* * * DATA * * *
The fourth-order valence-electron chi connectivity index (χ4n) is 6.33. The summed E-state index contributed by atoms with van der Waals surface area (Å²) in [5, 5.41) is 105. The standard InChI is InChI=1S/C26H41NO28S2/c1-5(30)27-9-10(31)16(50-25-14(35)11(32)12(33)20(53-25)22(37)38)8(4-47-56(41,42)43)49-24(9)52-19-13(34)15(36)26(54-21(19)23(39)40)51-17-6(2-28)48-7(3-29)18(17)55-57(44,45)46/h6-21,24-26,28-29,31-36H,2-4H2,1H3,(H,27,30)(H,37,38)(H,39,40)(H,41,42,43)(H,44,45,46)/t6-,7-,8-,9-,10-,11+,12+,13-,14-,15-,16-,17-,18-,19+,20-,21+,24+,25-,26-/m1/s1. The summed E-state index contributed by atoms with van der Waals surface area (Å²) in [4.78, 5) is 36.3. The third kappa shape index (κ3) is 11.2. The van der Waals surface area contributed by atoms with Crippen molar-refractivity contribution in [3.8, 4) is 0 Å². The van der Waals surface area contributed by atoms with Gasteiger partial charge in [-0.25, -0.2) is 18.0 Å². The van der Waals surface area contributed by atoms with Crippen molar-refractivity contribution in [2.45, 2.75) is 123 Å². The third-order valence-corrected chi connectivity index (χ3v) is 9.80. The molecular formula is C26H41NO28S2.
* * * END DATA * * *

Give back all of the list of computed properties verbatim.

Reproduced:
The fourth-order valence-electron chi connectivity index (χ4n) is 6.33. The summed E-state index contributed by atoms with van der Waals surface area (Å²) in [5, 5.41) is 105. The standard InChI is InChI=1S/C26H41NO28S2/c1-5(30)27-9-10(31)16(50-25-14(35)11(32)12(33)20(53-25)22(37)38)8(4-47-56(41,42)43)49-24(9)52-19-13(34)15(36)26(54-21(19)23(39)40)51-17-6(2-28)48-7(3-29)18(17)55-57(44,45)46/h6-21,24-26,28-29,31-36H,2-4H2,1H3,(H,27,30)(H,37,38)(H,39,40)(H,41,42,43)(H,44,45,46)/t6-,7-,8-,9-,10-,11+,12+,13-,14-,15-,16-,17-,18-,19+,20-,21+,24+,25-,26-/m1/s1. The summed E-state index contributed by atoms with van der Waals surface area (Å²) in [4.78, 5) is 36.3. The third kappa shape index (κ3) is 11.2. The van der Waals surface area contributed by atoms with Crippen molar-refractivity contribution in [3.8, 4) is 0 Å². The van der Waals surface area contributed by atoms with Gasteiger partial charge in [-0.25, -0.2) is 18.0 Å². The van der Waals surface area contributed by atoms with Crippen molar-refractivity contribution in [2.45, 2.75) is 123 Å². The third-order valence-corrected chi connectivity index (χ3v) is 9.80. The molecular formula is C26H41NO28S2.